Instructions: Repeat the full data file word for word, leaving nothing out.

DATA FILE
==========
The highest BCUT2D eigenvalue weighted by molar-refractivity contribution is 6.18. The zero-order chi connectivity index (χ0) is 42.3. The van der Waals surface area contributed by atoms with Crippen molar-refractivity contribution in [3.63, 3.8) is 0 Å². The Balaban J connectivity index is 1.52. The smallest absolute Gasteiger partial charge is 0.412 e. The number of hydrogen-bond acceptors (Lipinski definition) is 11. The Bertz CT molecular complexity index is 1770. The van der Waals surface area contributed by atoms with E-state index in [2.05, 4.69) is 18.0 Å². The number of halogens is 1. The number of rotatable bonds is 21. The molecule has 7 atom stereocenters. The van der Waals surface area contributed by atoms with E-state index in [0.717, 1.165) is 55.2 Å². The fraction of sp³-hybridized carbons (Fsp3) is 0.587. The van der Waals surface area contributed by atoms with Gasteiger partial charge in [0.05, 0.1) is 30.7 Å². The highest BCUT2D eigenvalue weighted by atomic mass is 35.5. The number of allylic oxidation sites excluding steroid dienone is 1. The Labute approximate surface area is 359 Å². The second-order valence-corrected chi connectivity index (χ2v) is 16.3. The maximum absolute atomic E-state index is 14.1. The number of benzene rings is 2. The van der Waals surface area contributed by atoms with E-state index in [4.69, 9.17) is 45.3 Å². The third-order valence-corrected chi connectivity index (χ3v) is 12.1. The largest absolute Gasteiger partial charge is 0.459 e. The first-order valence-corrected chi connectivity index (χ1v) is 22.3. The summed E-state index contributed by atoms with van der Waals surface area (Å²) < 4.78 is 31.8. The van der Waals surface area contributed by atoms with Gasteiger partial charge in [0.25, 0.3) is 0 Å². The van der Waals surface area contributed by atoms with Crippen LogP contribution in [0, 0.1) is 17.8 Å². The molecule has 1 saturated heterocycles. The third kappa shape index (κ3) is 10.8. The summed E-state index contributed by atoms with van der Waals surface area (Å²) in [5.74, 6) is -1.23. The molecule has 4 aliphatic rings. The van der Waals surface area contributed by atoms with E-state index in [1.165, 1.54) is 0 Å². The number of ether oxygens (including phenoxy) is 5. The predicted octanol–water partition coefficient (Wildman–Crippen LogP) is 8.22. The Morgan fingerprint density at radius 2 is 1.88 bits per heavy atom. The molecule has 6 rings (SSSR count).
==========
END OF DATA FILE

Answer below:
The highest BCUT2D eigenvalue weighted by molar-refractivity contribution is 6.18. The zero-order chi connectivity index (χ0) is 42.3. The van der Waals surface area contributed by atoms with Crippen molar-refractivity contribution in [3.63, 3.8) is 0 Å². The Balaban J connectivity index is 1.52. The smallest absolute Gasteiger partial charge is 0.412 e. The number of hydrogen-bond acceptors (Lipinski definition) is 11. The Bertz CT molecular complexity index is 1770. The van der Waals surface area contributed by atoms with E-state index in [2.05, 4.69) is 18.0 Å². The number of halogens is 1. The number of rotatable bonds is 21. The molecule has 7 atom stereocenters. The van der Waals surface area contributed by atoms with E-state index in [0.717, 1.165) is 55.2 Å². The fraction of sp³-hybridized carbons (Fsp3) is 0.587. The van der Waals surface area contributed by atoms with Gasteiger partial charge in [0.05, 0.1) is 30.7 Å². The highest BCUT2D eigenvalue weighted by atomic mass is 35.5. The number of allylic oxidation sites excluding steroid dienone is 1. The Labute approximate surface area is 359 Å². The second-order valence-corrected chi connectivity index (χ2v) is 16.3. The maximum absolute atomic E-state index is 14.1. The number of benzene rings is 2. The van der Waals surface area contributed by atoms with E-state index in [4.69, 9.17) is 45.3 Å². The third-order valence-corrected chi connectivity index (χ3v) is 12.1. The largest absolute Gasteiger partial charge is 0.459 e. The first-order valence-corrected chi connectivity index (χ1v) is 22.3. The summed E-state index contributed by atoms with van der Waals surface area (Å²) < 4.78 is 31.8. The van der Waals surface area contributed by atoms with Gasteiger partial charge in [0.25, 0.3) is 0 Å². The van der Waals surface area contributed by atoms with Crippen LogP contribution in [0, 0.1) is 17.8 Å². The molecule has 1 saturated heterocycles. The third kappa shape index (κ3) is 10.8. The summed E-state index contributed by atoms with van der Waals surface area (Å²) in [5.74, 6) is -1.23. The molecule has 4 aliphatic rings. The van der Waals surface area contributed by atoms with E-state index in [1.165, 1.54) is 0 Å². The number of ether oxygens (including phenoxy) is 5. The predicted octanol–water partition coefficient (Wildman–Crippen LogP) is 8.22. The Morgan fingerprint density at radius 2 is 1.88 bits per heavy atom. The molecule has 6 rings (SSSR count).